Grouse n. sing. & pl. Zool. Any of the numerous species of gallinaceous birds of the family Tetraonidæ, and subfamily Tetraoninæ, inhabiting Europe, Asia, and North America. They have plump bodies, strong, well-feathered legs, and usually mottled plumage. The group includes the ptarmigans (Lagopus), having feathered feet.
Note: ☞ Among the European species are the red grouse (Lagopus Scoticus) and the hazel grouse (Bonasa betulina). See Capercaidzie, Ptarmigan, and Heath grouse. Among the most important American species are the ruffed grouse, or New England partridge (Bonasa umbellus); the sharp-tailed grouse (Pediocætes phasianellus) of the West; the dusky blue, or pine grouse (Dendragapus obscurus) of the Rocky Mountains; the Canada grouse, or spruce partridge (D. Canadensis). See also Prairie hen, and Sage cock. The Old World sand grouse (Pterocles, etc.) belong to a very different family. See Pterocletes, and Sand grouse.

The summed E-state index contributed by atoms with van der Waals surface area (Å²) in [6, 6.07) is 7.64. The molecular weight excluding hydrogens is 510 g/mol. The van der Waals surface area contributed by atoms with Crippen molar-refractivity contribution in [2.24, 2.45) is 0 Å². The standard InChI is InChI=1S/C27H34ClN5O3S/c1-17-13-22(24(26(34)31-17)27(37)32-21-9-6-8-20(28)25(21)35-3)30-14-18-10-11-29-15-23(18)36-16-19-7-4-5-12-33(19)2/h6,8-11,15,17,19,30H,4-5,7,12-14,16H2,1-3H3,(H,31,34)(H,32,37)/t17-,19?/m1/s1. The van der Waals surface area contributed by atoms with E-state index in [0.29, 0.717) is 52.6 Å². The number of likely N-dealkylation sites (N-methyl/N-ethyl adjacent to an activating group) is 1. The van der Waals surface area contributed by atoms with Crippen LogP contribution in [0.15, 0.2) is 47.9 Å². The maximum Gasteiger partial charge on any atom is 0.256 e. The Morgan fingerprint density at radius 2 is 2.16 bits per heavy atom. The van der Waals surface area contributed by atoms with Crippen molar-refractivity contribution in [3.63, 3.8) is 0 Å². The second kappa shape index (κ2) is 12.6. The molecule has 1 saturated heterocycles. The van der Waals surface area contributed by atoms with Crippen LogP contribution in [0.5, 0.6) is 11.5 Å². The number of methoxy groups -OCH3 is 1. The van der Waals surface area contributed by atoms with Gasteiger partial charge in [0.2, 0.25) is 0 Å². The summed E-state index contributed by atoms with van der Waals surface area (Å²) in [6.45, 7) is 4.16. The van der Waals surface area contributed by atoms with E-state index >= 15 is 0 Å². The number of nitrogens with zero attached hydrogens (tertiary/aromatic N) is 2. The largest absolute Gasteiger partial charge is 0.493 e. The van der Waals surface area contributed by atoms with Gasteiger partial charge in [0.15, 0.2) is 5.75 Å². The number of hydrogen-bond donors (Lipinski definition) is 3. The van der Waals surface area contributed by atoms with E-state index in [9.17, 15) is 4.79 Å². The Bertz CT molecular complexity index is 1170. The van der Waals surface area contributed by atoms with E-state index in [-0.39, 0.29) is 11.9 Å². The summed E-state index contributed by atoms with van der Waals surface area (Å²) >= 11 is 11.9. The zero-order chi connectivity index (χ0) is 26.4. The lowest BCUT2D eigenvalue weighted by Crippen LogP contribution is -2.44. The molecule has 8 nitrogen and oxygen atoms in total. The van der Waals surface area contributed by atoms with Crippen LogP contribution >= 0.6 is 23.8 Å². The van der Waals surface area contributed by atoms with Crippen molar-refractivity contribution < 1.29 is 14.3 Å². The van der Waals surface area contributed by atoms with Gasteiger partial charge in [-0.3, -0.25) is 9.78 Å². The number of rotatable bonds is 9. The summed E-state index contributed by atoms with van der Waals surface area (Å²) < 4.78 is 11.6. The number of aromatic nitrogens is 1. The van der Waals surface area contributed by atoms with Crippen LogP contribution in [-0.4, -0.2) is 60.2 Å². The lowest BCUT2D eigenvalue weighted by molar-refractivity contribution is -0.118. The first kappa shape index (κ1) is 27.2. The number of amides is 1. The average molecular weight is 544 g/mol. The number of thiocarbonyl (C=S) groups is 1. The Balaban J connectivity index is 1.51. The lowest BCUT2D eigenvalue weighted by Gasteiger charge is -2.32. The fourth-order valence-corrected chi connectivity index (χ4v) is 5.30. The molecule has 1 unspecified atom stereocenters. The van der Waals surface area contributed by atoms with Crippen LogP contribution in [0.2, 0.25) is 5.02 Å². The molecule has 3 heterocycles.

Grouse, v. i.
1. To seek or shoot grouse.
n 1: flesh of any of various grouse of the family Tetraonidae;
usually roasted; flesh too dry to broil
2: popular game bird having a plump body and feathered legs and
v 1: hunt grouse
2: complain; "What was he hollering about?" [syn: gripe, crab,
beef, squawk, bellyache, holler]